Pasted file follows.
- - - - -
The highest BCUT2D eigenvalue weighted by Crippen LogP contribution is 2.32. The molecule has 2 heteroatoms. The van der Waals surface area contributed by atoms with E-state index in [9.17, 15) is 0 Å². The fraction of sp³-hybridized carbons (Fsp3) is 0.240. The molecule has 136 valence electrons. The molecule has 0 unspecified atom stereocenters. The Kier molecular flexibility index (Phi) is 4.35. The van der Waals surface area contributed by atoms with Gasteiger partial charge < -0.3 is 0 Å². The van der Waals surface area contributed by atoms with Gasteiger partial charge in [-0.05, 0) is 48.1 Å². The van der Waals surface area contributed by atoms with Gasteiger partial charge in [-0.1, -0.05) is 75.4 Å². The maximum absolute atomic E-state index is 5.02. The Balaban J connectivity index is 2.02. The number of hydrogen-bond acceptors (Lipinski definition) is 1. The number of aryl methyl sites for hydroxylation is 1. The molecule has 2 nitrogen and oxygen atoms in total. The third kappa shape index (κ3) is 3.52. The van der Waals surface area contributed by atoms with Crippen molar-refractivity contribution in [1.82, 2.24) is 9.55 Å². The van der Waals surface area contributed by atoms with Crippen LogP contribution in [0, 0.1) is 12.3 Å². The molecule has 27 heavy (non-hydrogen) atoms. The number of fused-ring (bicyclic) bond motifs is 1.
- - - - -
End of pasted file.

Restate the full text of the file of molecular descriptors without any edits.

The highest BCUT2D eigenvalue weighted by Crippen LogP contribution is 2.32. The molecule has 2 heteroatoms. The van der Waals surface area contributed by atoms with E-state index in [9.17, 15) is 0 Å². The fraction of sp³-hybridized carbons (Fsp3) is 0.240. The molecule has 136 valence electrons. The molecule has 0 unspecified atom stereocenters. The Kier molecular flexibility index (Phi) is 4.35. The van der Waals surface area contributed by atoms with Gasteiger partial charge < -0.3 is 0 Å². The van der Waals surface area contributed by atoms with Gasteiger partial charge in [-0.05, 0) is 48.1 Å². The van der Waals surface area contributed by atoms with Gasteiger partial charge in [-0.1, -0.05) is 75.4 Å². The maximum absolute atomic E-state index is 5.02. The Balaban J connectivity index is 2.02. The number of hydrogen-bond acceptors (Lipinski definition) is 1. The number of aryl methyl sites for hydroxylation is 1. The molecule has 2 nitrogen and oxygen atoms in total. The third kappa shape index (κ3) is 3.52. The van der Waals surface area contributed by atoms with Crippen molar-refractivity contribution in [1.82, 2.24) is 9.55 Å². The van der Waals surface area contributed by atoms with Crippen LogP contribution in [0, 0.1) is 12.3 Å². The molecule has 27 heavy (non-hydrogen) atoms. The number of fused-ring (bicyclic) bond motifs is 1.